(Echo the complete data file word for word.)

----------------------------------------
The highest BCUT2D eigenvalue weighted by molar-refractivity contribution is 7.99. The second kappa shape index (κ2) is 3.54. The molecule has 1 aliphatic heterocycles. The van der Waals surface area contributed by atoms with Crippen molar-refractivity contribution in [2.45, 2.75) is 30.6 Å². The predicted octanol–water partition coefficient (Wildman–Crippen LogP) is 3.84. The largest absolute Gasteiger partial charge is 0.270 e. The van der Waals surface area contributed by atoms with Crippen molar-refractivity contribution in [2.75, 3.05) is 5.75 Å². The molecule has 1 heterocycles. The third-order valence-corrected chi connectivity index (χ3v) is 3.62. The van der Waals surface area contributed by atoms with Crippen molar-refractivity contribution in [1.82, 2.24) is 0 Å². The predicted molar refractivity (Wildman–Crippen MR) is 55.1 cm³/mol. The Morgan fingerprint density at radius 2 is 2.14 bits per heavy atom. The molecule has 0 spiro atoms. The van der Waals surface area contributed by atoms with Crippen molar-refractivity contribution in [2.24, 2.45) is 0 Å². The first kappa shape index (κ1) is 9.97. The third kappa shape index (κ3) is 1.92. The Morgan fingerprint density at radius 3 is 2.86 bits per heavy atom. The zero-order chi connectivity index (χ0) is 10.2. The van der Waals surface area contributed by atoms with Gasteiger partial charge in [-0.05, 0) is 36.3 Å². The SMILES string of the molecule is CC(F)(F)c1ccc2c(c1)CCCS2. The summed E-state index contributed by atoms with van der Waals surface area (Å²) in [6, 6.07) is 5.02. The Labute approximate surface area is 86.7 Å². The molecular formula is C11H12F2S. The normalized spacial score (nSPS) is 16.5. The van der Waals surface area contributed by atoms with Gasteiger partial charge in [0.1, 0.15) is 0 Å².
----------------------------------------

The highest BCUT2D eigenvalue weighted by molar-refractivity contribution is 7.99. The second kappa shape index (κ2) is 3.54. The molecule has 1 aliphatic heterocycles. The van der Waals surface area contributed by atoms with Crippen molar-refractivity contribution in [2.45, 2.75) is 30.6 Å². The predicted octanol–water partition coefficient (Wildman–Crippen LogP) is 3.84. The largest absolute Gasteiger partial charge is 0.270 e. The van der Waals surface area contributed by atoms with Crippen molar-refractivity contribution in [2.75, 3.05) is 5.75 Å². The molecule has 1 heterocycles. The third-order valence-corrected chi connectivity index (χ3v) is 3.62. The van der Waals surface area contributed by atoms with Crippen molar-refractivity contribution in [1.82, 2.24) is 0 Å². The predicted molar refractivity (Wildman–Crippen MR) is 55.1 cm³/mol. The Morgan fingerprint density at radius 2 is 2.14 bits per heavy atom. The molecule has 0 spiro atoms. The van der Waals surface area contributed by atoms with Crippen molar-refractivity contribution in [2.24, 2.45) is 0 Å². The first kappa shape index (κ1) is 9.97. The third kappa shape index (κ3) is 1.92. The Morgan fingerprint density at radius 3 is 2.86 bits per heavy atom. The zero-order chi connectivity index (χ0) is 10.2. The van der Waals surface area contributed by atoms with Gasteiger partial charge in [-0.05, 0) is 36.3 Å². The SMILES string of the molecule is CC(F)(F)c1ccc2c(c1)CCCS2. The summed E-state index contributed by atoms with van der Waals surface area (Å²) in [6, 6.07) is 5.02. The Labute approximate surface area is 86.7 Å². The molecular formula is C11H12F2S. The normalized spacial score (nSPS) is 16.5. The van der Waals surface area contributed by atoms with Gasteiger partial charge in [0.1, 0.15) is 0 Å².